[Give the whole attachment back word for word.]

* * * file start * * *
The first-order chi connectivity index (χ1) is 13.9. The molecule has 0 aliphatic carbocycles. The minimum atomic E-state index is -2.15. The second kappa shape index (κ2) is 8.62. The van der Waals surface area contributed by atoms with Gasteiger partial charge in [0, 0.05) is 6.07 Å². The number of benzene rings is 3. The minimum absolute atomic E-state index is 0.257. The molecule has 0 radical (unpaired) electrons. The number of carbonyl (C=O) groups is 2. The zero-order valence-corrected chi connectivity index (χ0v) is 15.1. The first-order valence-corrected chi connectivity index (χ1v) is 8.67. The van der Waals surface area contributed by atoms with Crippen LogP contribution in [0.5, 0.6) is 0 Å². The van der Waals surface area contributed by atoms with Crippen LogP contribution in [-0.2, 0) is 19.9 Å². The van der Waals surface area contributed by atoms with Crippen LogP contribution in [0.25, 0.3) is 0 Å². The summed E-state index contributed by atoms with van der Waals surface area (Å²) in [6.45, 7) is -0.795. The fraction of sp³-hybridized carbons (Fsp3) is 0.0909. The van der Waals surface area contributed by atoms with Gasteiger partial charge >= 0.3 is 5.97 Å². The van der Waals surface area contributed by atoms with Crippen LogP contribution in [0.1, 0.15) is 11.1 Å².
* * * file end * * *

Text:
The first-order chi connectivity index (χ1) is 13.9. The molecule has 0 aliphatic carbocycles. The minimum atomic E-state index is -2.15. The second kappa shape index (κ2) is 8.62. The van der Waals surface area contributed by atoms with Gasteiger partial charge in [0, 0.05) is 6.07 Å². The number of benzene rings is 3. The minimum absolute atomic E-state index is 0.257. The molecule has 0 radical (unpaired) electrons. The number of carbonyl (C=O) groups is 2. The zero-order valence-corrected chi connectivity index (χ0v) is 15.1. The first-order valence-corrected chi connectivity index (χ1v) is 8.67. The van der Waals surface area contributed by atoms with Crippen LogP contribution in [0.5, 0.6) is 0 Å². The van der Waals surface area contributed by atoms with Crippen LogP contribution in [-0.2, 0) is 19.9 Å². The van der Waals surface area contributed by atoms with Crippen LogP contribution in [0.25, 0.3) is 0 Å². The summed E-state index contributed by atoms with van der Waals surface area (Å²) in [6.45, 7) is -0.795. The fraction of sp³-hybridized carbons (Fsp3) is 0.0909. The van der Waals surface area contributed by atoms with Gasteiger partial charge >= 0.3 is 5.97 Å². The van der Waals surface area contributed by atoms with Crippen LogP contribution in [0.1, 0.15) is 11.1 Å².